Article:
The Initial Charge Linked List

 

Apple Plans to Launch New Macs at an October 27 Event ➝

Ina Fried, reporting for Recode:

Apple is planning to introduce new Macs at an Oct. 27 event, sources confirmed to Recode.

The move had long been expected, given that the company released MacOS Sierra last month but had yet to introduce any new computer models sporting the software. It also comes just in time for Apple to have the new products on sale for the full holiday season.

I’m not sure it’s fair to say that this move “had long been expected.” Yes, it was very likely that Apple would introduce new Macs before the end of the year. But many thought they would be announced with a press release, website update, and private press briefings. The existence of a proper event was not a done-deal.

RAW iPhone Photo Apps ➝

Just as he did when content blockers became available, Ben Brooks has done the legwork and tested all of the camera apps that support shooting in RAW on iOS 10.

The Early Days of AI Computing ➝

Stephen Hackett, on Apple’s focus on Siri’s existing feature-set:

I understand Apple wanting to make sure that Siri’s core functionality of controlling your iOS device keeps getting better. That stuff should be bulletproof, but we’re five years into Siri’s life. The company should be moving past these features and making Siri smarter about the world around us.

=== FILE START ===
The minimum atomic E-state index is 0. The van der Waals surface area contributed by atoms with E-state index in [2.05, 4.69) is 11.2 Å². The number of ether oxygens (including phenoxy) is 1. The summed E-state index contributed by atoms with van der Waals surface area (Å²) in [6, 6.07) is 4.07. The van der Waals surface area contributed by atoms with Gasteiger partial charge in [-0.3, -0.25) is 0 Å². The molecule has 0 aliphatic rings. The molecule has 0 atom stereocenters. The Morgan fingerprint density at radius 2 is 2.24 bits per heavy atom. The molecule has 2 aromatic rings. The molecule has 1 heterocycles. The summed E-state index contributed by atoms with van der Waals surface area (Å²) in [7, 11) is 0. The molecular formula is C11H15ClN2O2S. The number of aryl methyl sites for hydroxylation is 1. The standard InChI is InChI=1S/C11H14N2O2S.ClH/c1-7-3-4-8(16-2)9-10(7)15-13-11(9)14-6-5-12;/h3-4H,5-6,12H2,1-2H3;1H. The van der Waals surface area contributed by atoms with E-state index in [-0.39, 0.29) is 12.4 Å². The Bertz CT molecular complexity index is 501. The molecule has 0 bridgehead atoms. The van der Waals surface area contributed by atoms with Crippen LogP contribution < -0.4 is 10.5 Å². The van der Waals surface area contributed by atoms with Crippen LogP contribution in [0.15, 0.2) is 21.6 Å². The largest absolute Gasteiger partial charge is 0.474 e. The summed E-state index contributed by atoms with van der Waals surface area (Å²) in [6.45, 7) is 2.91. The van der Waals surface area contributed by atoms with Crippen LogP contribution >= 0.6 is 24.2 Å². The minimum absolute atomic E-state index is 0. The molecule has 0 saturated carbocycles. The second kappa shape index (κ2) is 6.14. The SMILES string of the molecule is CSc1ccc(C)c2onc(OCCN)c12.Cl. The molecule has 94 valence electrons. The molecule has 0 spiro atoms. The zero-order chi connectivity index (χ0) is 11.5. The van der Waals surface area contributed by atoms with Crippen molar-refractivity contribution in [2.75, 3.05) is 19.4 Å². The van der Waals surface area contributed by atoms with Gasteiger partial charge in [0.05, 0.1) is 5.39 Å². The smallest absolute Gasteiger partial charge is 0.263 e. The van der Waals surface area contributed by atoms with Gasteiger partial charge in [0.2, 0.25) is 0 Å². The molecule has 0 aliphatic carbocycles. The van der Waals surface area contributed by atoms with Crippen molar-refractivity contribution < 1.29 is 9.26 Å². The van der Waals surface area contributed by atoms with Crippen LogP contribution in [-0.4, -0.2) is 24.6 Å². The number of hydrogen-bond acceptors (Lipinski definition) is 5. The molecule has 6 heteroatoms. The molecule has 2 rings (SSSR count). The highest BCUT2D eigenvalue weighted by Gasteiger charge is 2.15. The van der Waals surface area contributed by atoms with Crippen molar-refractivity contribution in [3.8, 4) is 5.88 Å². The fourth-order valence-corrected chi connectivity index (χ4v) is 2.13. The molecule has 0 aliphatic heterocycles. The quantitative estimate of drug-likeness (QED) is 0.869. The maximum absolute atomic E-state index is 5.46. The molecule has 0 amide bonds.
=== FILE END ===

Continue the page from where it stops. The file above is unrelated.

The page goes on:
Here’s the problem with the statement above: it seems to be under the assumption that voice-based AI systems are no longer in their early stages — that five years is long enough to have the core functionality, essentially, finished. But I just don’t think that’s true. This is a complicated feature that may take far longer to perfect than any other computer science problem we’ve seen before. We’re still, very much, in the early days.

Instagram Introduces Windows 10 Tablet App ➝

From the Instagram weblog:

In April, we brought Instagram to Windows 10 Mobile. Now, Instagram for Windows 10 tablets includes all of your favorite features, including Instagram Stories, Direct and Explore. And you’ll be able to capture, edit and share directly from your Windows 10 tablet device.

It’s astonishing that Instagram released a tablet app on Windows before an iPad app. This has to be some kind of joke, right?

Steve Jobs Talks About Managing People ➝